NEW YORK – The number of foreign children adopted by U.S. parents fell by 7 percent last year, to the lowest level since 1994, and is likely to plunge further this year due to the new ban by Russia on adoptions by Americans.
Figures released Thursday for the 2012 fiscal year showed 8,668 adoptions from abroad, down from 9,320 in 2011 and down about 62 percent from the all-time high of 22,884 in 2004.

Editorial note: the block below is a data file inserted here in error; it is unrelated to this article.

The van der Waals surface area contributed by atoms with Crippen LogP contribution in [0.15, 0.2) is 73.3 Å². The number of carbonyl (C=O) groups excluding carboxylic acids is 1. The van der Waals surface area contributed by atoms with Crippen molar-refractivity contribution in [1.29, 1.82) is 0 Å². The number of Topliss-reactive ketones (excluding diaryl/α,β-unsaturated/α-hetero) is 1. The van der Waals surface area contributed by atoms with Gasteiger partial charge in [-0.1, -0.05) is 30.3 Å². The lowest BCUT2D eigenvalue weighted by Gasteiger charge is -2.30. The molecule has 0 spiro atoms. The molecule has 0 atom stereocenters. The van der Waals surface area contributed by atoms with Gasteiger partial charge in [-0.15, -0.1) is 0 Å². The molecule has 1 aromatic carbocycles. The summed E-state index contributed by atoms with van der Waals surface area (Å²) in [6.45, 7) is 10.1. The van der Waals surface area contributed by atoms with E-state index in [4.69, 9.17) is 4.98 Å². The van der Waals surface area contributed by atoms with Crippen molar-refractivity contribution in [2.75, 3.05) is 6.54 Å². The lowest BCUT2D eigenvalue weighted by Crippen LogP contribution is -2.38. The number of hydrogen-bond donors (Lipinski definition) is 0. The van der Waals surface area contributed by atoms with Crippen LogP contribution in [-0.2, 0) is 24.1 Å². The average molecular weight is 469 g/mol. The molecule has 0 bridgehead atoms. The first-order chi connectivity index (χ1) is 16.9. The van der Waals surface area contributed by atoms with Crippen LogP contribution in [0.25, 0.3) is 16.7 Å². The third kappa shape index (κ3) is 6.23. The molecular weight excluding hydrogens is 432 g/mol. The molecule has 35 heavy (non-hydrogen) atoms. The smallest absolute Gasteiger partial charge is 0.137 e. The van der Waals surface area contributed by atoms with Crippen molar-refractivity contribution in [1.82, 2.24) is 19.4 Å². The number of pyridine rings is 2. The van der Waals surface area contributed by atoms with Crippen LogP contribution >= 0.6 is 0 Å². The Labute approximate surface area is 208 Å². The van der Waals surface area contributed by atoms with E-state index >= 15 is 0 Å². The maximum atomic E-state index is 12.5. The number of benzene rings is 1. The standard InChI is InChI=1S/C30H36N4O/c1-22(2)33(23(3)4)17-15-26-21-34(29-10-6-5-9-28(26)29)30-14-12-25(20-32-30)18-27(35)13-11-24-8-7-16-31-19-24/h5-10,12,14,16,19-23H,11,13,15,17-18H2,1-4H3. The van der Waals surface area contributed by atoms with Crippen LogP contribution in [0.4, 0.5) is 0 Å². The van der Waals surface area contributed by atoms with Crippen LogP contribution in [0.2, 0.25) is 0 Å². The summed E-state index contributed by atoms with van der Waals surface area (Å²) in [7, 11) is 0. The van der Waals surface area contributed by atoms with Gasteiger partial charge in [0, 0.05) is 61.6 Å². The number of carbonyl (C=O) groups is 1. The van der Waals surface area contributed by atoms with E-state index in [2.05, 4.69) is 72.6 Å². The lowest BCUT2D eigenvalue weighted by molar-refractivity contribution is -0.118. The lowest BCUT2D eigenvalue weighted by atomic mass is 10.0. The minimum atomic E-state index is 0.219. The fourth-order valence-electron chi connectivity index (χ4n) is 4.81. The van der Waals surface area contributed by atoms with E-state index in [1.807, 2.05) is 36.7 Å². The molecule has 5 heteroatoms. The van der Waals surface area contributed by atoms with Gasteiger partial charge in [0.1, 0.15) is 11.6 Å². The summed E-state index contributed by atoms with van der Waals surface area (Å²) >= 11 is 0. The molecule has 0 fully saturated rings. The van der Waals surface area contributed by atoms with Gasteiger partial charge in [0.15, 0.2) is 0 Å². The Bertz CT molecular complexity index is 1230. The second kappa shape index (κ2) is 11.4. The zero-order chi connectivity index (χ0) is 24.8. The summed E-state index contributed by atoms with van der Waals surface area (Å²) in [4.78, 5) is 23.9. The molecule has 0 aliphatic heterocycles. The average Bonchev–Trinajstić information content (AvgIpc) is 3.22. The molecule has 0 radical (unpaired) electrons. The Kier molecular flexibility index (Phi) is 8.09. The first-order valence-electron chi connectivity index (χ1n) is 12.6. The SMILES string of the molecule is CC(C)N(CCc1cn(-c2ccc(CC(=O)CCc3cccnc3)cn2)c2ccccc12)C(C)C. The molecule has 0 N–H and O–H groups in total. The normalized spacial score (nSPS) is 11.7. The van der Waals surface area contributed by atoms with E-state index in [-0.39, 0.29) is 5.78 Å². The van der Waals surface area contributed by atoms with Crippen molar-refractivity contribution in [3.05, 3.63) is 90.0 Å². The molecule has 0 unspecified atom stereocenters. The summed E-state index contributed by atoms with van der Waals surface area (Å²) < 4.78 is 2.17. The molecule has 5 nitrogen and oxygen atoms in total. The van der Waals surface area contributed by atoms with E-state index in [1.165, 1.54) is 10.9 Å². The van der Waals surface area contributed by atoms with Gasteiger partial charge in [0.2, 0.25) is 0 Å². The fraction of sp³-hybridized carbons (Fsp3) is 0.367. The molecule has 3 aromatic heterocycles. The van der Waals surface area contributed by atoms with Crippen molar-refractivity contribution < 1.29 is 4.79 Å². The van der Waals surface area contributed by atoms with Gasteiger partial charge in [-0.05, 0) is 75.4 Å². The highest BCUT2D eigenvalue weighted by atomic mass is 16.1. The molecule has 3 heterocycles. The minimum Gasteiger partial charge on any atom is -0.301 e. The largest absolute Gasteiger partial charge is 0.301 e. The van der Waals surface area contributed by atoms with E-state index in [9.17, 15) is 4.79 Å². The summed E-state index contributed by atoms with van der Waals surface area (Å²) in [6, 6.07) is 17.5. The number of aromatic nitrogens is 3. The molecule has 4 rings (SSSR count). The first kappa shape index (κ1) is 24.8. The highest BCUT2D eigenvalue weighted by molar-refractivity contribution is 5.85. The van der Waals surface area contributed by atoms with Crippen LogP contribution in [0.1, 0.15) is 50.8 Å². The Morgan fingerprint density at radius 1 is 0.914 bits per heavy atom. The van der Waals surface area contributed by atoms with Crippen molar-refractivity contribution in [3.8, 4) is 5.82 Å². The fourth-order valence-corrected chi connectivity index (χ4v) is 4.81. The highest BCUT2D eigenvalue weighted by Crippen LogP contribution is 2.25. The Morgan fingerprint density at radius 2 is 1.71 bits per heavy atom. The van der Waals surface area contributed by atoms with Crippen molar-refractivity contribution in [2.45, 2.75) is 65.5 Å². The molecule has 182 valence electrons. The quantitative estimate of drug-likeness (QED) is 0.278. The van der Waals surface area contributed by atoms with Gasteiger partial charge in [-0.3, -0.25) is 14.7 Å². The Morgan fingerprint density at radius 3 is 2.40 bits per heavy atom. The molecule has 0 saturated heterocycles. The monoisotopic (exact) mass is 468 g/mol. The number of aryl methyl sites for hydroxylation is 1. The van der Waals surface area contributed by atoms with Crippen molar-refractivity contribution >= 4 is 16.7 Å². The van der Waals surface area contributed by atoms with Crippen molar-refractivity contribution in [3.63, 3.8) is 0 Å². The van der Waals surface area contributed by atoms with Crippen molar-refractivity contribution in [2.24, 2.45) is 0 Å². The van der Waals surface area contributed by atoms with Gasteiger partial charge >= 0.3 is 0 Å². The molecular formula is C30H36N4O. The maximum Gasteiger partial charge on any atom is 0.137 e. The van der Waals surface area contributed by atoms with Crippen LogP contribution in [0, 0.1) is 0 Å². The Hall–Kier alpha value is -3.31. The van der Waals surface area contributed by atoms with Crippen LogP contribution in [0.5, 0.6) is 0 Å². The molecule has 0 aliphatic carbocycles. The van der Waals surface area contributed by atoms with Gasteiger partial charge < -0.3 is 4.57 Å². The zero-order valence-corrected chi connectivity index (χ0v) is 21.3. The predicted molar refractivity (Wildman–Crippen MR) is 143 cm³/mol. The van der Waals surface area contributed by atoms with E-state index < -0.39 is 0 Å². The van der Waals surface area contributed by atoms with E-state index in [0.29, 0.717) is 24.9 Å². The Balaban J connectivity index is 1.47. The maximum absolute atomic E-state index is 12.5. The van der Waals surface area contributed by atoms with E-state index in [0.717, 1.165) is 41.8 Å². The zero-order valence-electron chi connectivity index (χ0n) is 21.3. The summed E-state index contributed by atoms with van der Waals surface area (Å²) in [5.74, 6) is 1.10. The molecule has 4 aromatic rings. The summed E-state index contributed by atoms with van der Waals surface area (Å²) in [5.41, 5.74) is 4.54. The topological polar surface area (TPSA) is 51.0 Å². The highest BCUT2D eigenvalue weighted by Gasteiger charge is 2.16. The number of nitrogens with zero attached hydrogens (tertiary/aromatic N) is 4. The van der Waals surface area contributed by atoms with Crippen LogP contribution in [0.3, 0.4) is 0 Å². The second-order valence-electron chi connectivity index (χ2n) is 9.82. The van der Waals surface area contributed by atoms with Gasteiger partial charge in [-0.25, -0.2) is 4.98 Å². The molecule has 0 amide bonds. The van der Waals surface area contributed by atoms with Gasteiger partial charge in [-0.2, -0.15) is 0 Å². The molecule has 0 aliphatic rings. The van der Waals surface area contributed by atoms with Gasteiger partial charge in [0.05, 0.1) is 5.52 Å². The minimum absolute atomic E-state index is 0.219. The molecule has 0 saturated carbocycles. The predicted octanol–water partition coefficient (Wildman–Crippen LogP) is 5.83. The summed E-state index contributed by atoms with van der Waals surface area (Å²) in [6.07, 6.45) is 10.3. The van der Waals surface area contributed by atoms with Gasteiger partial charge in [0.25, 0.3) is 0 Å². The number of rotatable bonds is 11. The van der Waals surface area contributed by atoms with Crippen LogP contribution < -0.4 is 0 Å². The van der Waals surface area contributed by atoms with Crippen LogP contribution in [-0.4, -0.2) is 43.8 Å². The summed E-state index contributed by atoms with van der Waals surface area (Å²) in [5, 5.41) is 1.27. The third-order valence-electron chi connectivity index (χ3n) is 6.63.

As usual, China accounted for the most children adopted in the U.S. But its total of 2,589 was far below the peak of 7,903 in 2005.
Ethiopia was second, at 1,568, followed by Russia with 748. For the current year, the figure from Russia is likely to shrink to only a few dozen adoptions that were in the final stages of approval before the ban was enacted last month.
The immediate purpose of Russia’s ban was to retaliate for a new U.S. law targeting alleged Russian human-rights violators. But the measure also reflects resentment over the 60,000 Russian children adopted by Americans in the past two decades.